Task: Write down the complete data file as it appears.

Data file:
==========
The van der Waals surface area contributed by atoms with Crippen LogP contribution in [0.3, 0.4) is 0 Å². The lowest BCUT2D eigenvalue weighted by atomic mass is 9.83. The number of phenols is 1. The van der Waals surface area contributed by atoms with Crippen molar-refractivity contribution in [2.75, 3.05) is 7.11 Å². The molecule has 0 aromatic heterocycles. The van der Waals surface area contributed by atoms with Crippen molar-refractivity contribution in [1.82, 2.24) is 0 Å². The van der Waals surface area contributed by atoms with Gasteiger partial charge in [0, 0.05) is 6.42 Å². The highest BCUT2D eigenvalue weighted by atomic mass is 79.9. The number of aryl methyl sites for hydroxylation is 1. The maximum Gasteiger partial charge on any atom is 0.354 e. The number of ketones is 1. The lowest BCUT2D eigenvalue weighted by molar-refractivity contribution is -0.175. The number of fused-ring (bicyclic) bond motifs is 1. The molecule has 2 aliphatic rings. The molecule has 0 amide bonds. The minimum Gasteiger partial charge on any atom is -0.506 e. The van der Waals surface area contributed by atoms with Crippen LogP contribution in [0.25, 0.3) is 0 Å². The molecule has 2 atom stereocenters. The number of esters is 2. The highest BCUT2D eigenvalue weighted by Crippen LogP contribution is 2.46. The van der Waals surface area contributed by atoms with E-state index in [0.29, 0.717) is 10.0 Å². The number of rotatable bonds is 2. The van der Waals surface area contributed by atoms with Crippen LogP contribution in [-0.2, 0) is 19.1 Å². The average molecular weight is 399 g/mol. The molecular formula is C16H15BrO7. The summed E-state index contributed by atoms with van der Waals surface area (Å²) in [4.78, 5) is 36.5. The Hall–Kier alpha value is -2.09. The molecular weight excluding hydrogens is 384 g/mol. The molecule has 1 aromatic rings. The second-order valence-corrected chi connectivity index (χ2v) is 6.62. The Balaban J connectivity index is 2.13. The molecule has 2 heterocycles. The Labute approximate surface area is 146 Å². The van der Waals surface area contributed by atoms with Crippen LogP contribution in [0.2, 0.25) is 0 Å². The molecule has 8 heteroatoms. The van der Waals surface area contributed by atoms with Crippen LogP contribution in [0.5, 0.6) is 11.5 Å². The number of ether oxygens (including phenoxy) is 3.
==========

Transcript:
The van der Waals surface area contributed by atoms with Crippen LogP contribution in [0.3, 0.4) is 0 Å². The lowest BCUT2D eigenvalue weighted by atomic mass is 9.83. The number of phenols is 1. The van der Waals surface area contributed by atoms with Crippen molar-refractivity contribution in [2.75, 3.05) is 7.11 Å². The molecule has 0 aromatic heterocycles. The van der Waals surface area contributed by atoms with Crippen molar-refractivity contribution in [1.82, 2.24) is 0 Å². The van der Waals surface area contributed by atoms with Gasteiger partial charge in [0, 0.05) is 6.42 Å². The highest BCUT2D eigenvalue weighted by atomic mass is 79.9. The number of aryl methyl sites for hydroxylation is 1. The maximum Gasteiger partial charge on any atom is 0.354 e. The number of ketones is 1. The lowest BCUT2D eigenvalue weighted by molar-refractivity contribution is -0.175. The number of fused-ring (bicyclic) bond motifs is 1. The molecule has 2 aliphatic rings. The molecule has 0 amide bonds. The minimum Gasteiger partial charge on any atom is -0.506 e. The van der Waals surface area contributed by atoms with Crippen LogP contribution in [0.25, 0.3) is 0 Å². The molecule has 2 atom stereocenters. The number of esters is 2. The highest BCUT2D eigenvalue weighted by Crippen LogP contribution is 2.46. The van der Waals surface area contributed by atoms with E-state index in [0.29, 0.717) is 10.0 Å². The number of rotatable bonds is 2. The van der Waals surface area contributed by atoms with Crippen LogP contribution in [-0.2, 0) is 19.1 Å². The average molecular weight is 399 g/mol. The molecular formula is C16H15BrO7. The summed E-state index contributed by atoms with van der Waals surface area (Å²) in [4.78, 5) is 36.5. The Hall–Kier alpha value is -2.09. The molecular weight excluding hydrogens is 384 g/mol. The molecule has 1 aromatic rings. The second-order valence-corrected chi connectivity index (χ2v) is 6.62. The Balaban J connectivity index is 2.13. The molecule has 2 heterocycles. The Labute approximate surface area is 146 Å². The van der Waals surface area contributed by atoms with Crippen LogP contribution in [0.2, 0.25) is 0 Å². The molecule has 8 heteroatoms. The van der Waals surface area contributed by atoms with Crippen LogP contribution in [0.5, 0.6) is 11.5 Å². The number of ether oxygens (including phenoxy) is 3.